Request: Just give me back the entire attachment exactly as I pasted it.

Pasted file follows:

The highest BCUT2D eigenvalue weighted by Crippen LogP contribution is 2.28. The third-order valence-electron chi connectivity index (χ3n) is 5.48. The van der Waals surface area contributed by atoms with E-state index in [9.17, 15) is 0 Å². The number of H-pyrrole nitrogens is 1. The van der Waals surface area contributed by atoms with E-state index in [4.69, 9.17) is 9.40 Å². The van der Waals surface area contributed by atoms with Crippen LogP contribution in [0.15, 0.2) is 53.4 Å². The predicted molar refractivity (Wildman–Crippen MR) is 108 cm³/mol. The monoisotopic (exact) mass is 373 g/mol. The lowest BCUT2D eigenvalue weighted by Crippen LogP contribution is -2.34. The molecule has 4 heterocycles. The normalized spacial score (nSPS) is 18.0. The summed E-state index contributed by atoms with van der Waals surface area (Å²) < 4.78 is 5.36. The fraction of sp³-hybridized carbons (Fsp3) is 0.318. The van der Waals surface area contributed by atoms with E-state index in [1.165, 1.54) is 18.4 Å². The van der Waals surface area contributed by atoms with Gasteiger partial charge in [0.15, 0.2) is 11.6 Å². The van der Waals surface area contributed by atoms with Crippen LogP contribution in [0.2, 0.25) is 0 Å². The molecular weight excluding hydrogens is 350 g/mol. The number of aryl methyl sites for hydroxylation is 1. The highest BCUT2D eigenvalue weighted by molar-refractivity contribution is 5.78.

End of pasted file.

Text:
The highest BCUT2D eigenvalue weighted by Crippen LogP contribution is 2.28. The third-order valence-electron chi connectivity index (χ3n) is 5.48. The van der Waals surface area contributed by atoms with E-state index in [9.17, 15) is 0 Å². The number of H-pyrrole nitrogens is 1. The van der Waals surface area contributed by atoms with E-state index in [4.69, 9.17) is 9.40 Å². The van der Waals surface area contributed by atoms with Crippen LogP contribution in [0.15, 0.2) is 53.4 Å². The predicted molar refractivity (Wildman–Crippen MR) is 108 cm³/mol. The monoisotopic (exact) mass is 373 g/mol. The lowest BCUT2D eigenvalue weighted by Crippen LogP contribution is -2.34. The molecule has 4 heterocycles. The normalized spacial score (nSPS) is 18.0. The summed E-state index contributed by atoms with van der Waals surface area (Å²) < 4.78 is 5.36. The fraction of sp³-hybridized carbons (Fsp3) is 0.318. The van der Waals surface area contributed by atoms with E-state index in [1.165, 1.54) is 18.4 Å². The van der Waals surface area contributed by atoms with Gasteiger partial charge in [0.15, 0.2) is 11.6 Å². The van der Waals surface area contributed by atoms with Crippen LogP contribution in [0.2, 0.25) is 0 Å². The molecular weight excluding hydrogens is 350 g/mol. The number of aryl methyl sites for hydroxylation is 1. The highest BCUT2D eigenvalue weighted by molar-refractivity contribution is 5.78.